Thursday, October 17, 2013

Fats and Your Body

The solid proof- literally!
Hello readers, today's post is about fats and the negative effects that it has on your body-both inside and out. I was inspired to do this topic after a nearly 2 month long observation that I noticed in my house. My roommate has a George Foreman that she lets us use and out of courtesy, I always wash it immediately clean it. There have been those lazy days where I did not quickly wash it but I noticed that the juice or run off from my grilled chicken stayed a liquid. No matter how long it stayed there, it would always look like a brown juice. However, around 2 months ago, my roommate prepared breakfast sausage patties on the grill and has let the runoff sit in the juice pan ever since. Nearly 30 minutes after the sausages were cooked, the "liquid" runoff quickly froze into fat- and has remained that way ever since. From time to time, I like to move the pan and see if anything will fat out and NOTHING moves. Literally, I would shake it and it would still stay in the pan! This got me thinking, if this is how fat freezes and remains in a plastic dish, then what are its' effects in our bodies?
To start off, a fat is a common term for lipids and includes fats and oils. At room temperatures most fats are solids and oils are liquid (think butter and lard vs. olive oil). Many of us have heard of saturated fats, trans fats, and unsaturated fats but don't really know what they are or where they come from.

  • Saturated Fats- These occur naturally in foods that come from animal products such as red meat and dairy products. Many of the fatty meats, bacon, and chops, poultry with the skin on, cream, butter cheese and whole fat dairy products also contain dietary cholesterol. Some plant oils such as palm oil and coconut oil also contain saturated fats but not dietary cholesterol. A diet high in saturated fats leads to obesity, cardiovascular and heart diseases, high cholesterol, high blood pressure.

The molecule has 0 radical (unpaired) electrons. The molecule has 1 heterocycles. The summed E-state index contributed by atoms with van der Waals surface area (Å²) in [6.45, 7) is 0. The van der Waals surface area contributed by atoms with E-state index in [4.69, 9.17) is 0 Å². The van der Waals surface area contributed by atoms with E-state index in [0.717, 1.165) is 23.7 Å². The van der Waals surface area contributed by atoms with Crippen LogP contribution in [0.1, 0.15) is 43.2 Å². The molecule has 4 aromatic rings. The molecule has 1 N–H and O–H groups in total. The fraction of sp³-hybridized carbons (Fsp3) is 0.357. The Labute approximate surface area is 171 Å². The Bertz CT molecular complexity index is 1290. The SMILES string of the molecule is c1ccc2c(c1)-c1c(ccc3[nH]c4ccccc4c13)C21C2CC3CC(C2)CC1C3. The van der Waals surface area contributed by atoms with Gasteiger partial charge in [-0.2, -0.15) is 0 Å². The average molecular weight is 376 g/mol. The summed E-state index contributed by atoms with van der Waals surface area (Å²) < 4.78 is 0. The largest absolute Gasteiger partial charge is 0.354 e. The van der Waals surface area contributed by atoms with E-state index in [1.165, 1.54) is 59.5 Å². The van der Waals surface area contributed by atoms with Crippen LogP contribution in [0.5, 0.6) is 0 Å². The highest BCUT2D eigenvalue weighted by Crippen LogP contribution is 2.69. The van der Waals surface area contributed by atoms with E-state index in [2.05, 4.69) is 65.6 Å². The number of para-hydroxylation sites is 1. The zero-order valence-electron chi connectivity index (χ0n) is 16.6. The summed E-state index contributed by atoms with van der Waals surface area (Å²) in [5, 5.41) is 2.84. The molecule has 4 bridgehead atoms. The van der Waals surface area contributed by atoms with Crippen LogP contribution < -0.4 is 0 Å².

• Trans Fats- Trans fat raises your LDL cholesterol and lower your HDL cholesterol. Additionally, consuming foods that contain trans fats increases your risk of developing heart disease and stroke. While they are deadly, food companies hide them in their ingredients list so another name for trans fats are partially hydrogenated oil. Limit your consumption of fried foods, baked good, pizza, pizza dough, cookies, crackers, stick margarine, and shortenings. 
  • Monounsaturated Fats- Monounsaturated fats provide nutrients to help develop and maintain your body's cell and are high in vitamin E, an important antioxidant. You can find these good fats in olive oils, canola oil, peanut oil, and sources such as avocados, peanut butter, and many nuts and seeds.
  • Polyunsaturated Fats- When eaten in moderation, polyunsaturated fats have beneficial effects on your health due to their ability to reduce cholesterol levels in your blood and lower your risk of heart disease. Foods sources include fatty fish such as salmon, mackerel, herring, and trout, and nuts and seeds.
Obviously, the fat in the picture above is a trans fat. Now if the fat lasts that long in a pan, imagine the effects in your arteries and your body. These fat deposits will collect in your arteries for years and will form plaque. This plaque will break off and move into smaller blood vessels, eventually blocking them. This blockage deprives your body of blood and oxygen and lead to damage. Common effects from plaque buildup are heart attack, stroke, and even death! These are all scary things that college students shouldn't have to worry about! Simply changing dietary choices from fried foods to grilled or baked and substituting peanut butter for butter on toast will have big positive effects in the long run.
-Eating Clean in College

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